Museum Conservator

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Museum Conservator

Education and Training: Master's degree with internship

Salary: Median—$32,860 per year

Employment Outlook: Good

Definition and Nature of the Work

Museums are where we keep our treasures. Museum conservators care for and restore those treasures—paintings, plant and animal specimens, pottery, jewelry, and other objects of historic value such as tools or weapons made by humans long ago. Some conservators work with coins, stamps, and even antique dolls.

Conservators conduct historical, scientific, and archaeological research using chemical tests, x-rays, and microscopes. The results of this research helps them determine the age and condition of a given object—information that is vital to the restoration process. Conservators clean paintings and preserve items made of paper, wood, or clay with sealants and hardeners to prevent breakage or further decay. They also repair surfaces, reassemble objects with broken parts, build mounts for fossils, and construct copies of artifacts.

The proper storage of items is extremely important to their preservation. Museum conservators determine the appropriate climate-control measures suitable for a given object's preservation. For instance, a conservator working in an art museum would need a thorough knowledge of paint chemistry and temperature and lighting effects to safeguard a five-hundred-year-old painting.

Education and Training Requirements

Requirements vary depending on the museum. Conservators generally need at least a master's degree in conservation or in a closely related field. Only a few schools offer master's degree programs in conservation. The best qualified candidates for acceptance into such a program have a background in chemistry, archaeology, studio art, and art history. A small number of conservators learn their skills through apprenticeships at museums, nonprofit organizations, or with conservators in private practice.

Getting the Job

Potential museum conservators should apply directly to the museums in which they would like to work. School placement offices, professional journals, and Internet job lists carry announcements of openings in this field.

Advancement Possibilities and Employment Outlook

The employment outlook in this profession is good through the year 2014. If existing museums expand and new ones are built, opportunities for employment and advancement may increase; however, the number of applicants will far exceed the number of available jobs, so competition will remain stiff. Additionally, federal funding for museums decreased in the first decade of the twenty-first century, so sufficient funds may not be available to expand staff openings. If funding is available, conservators at large organizations may advance to higher levels of responsibility. Those in small organizations may advance to larger ones.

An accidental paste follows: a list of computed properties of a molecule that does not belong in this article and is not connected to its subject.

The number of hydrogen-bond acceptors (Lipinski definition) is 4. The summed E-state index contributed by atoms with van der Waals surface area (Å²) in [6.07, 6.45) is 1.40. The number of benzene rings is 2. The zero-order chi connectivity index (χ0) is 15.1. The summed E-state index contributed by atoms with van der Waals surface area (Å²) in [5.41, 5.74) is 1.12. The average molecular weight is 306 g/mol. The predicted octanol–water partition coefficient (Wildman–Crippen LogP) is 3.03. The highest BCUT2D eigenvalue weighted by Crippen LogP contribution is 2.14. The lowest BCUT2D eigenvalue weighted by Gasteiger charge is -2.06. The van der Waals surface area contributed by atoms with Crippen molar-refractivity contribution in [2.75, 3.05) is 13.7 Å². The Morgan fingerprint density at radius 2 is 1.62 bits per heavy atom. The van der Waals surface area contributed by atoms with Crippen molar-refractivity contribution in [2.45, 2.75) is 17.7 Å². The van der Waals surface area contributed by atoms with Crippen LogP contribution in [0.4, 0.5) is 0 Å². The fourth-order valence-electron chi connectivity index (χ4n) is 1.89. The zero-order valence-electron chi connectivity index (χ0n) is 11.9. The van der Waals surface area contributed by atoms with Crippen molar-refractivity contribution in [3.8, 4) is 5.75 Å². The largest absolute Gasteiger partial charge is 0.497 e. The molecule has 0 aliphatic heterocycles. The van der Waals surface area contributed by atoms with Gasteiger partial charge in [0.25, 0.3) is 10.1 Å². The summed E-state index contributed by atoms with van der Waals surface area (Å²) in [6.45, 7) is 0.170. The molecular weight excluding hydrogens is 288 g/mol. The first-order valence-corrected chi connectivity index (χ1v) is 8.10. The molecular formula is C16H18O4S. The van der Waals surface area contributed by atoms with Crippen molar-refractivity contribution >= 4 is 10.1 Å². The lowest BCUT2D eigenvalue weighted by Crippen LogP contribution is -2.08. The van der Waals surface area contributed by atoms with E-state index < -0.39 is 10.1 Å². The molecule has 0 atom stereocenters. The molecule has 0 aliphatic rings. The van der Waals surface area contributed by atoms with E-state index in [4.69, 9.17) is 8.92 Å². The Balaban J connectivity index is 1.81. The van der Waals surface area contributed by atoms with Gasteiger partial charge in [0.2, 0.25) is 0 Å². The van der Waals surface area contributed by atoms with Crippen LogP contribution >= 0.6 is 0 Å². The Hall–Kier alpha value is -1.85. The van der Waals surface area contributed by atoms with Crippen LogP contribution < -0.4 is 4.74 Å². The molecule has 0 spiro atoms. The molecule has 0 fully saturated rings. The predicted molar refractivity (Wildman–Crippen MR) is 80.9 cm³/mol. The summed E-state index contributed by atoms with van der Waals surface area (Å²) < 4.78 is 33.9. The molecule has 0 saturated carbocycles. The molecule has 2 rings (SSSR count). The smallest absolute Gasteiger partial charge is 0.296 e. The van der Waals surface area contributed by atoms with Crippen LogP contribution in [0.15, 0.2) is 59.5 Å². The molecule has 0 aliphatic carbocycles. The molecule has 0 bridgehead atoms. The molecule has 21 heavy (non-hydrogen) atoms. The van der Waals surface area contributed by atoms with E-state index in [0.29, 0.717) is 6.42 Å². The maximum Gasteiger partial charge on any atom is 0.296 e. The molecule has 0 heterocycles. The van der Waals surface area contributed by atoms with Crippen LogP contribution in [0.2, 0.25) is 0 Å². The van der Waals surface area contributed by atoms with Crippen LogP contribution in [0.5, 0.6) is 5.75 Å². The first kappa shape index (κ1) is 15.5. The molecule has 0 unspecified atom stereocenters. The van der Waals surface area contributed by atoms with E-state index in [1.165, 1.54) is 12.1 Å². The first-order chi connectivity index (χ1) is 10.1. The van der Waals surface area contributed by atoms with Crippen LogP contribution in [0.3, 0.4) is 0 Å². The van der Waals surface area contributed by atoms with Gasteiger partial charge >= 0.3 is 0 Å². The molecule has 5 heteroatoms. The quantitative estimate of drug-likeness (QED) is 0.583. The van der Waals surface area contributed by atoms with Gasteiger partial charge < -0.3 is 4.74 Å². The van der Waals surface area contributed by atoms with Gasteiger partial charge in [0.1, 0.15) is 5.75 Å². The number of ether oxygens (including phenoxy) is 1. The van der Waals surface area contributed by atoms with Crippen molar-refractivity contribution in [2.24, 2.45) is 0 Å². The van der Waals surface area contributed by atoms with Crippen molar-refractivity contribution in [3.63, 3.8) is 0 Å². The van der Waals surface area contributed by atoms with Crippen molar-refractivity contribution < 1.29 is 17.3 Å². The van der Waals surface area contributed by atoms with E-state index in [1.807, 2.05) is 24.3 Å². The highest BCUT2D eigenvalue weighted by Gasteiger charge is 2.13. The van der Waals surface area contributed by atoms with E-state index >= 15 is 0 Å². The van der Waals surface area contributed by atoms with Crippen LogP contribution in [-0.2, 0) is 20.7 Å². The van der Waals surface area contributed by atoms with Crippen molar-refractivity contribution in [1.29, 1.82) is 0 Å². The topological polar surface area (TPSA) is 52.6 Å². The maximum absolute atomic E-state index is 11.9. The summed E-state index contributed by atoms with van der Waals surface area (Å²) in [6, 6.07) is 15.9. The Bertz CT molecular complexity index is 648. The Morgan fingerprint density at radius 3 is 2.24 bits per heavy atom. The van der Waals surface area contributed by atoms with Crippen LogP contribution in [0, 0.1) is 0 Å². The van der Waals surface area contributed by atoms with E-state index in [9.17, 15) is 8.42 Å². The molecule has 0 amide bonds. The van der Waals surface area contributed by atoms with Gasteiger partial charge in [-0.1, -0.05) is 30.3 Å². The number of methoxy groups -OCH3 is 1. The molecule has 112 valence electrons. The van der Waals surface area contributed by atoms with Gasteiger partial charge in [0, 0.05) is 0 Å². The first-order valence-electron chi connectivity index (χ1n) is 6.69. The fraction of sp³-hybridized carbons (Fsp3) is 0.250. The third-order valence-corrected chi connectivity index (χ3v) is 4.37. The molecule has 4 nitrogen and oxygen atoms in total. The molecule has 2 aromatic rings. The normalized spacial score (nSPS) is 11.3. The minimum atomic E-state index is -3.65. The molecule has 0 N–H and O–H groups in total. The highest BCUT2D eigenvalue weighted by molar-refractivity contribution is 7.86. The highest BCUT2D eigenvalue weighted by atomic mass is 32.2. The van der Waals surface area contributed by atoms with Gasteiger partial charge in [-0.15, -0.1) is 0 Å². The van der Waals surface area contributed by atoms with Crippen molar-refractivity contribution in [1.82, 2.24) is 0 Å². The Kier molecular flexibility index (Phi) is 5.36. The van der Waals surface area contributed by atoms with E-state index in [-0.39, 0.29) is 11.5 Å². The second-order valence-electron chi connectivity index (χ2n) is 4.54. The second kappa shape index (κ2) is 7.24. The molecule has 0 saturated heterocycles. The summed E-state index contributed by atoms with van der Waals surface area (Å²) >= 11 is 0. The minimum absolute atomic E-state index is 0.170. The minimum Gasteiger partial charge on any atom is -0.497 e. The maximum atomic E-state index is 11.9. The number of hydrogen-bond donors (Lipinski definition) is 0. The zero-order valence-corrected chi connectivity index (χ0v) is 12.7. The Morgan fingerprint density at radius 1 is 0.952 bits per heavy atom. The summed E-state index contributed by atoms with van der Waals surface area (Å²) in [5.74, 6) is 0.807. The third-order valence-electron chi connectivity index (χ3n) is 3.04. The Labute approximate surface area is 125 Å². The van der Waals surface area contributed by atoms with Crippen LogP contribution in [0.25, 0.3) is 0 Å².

Working Conditions

Conservators usually work indoors in pleasant studios but may on rare occasions work outside. The work requires physical strength to lift heavy objects; the dexterity to grasp very small objects; and good eyesight to see differences in color, shading, and brightness. Conservators need the patience to do repetitive tasks. The work is painstakingly exact; any errors can permanently damage artworks or artifacts.

Where to Go for More Information

American Association of Museums
1575 Eye St. NW, Ste. 400
Washington, DC 20005
(202) 289-1818

Earnings and Benefits

The earnings of museum conservators vary depending on the type, size, and location of museum. Salaries also depend on individual experience, education, and professional reputation. Large federal museums generally pay more than state or local museums. According to the U.S. Bureau of Labor Statistics, the median salary for museum conservators in 2004 was $32,860 per year. Most full-time workers in large museums received paid vacations and holidays, health insurance, and retirement benefits.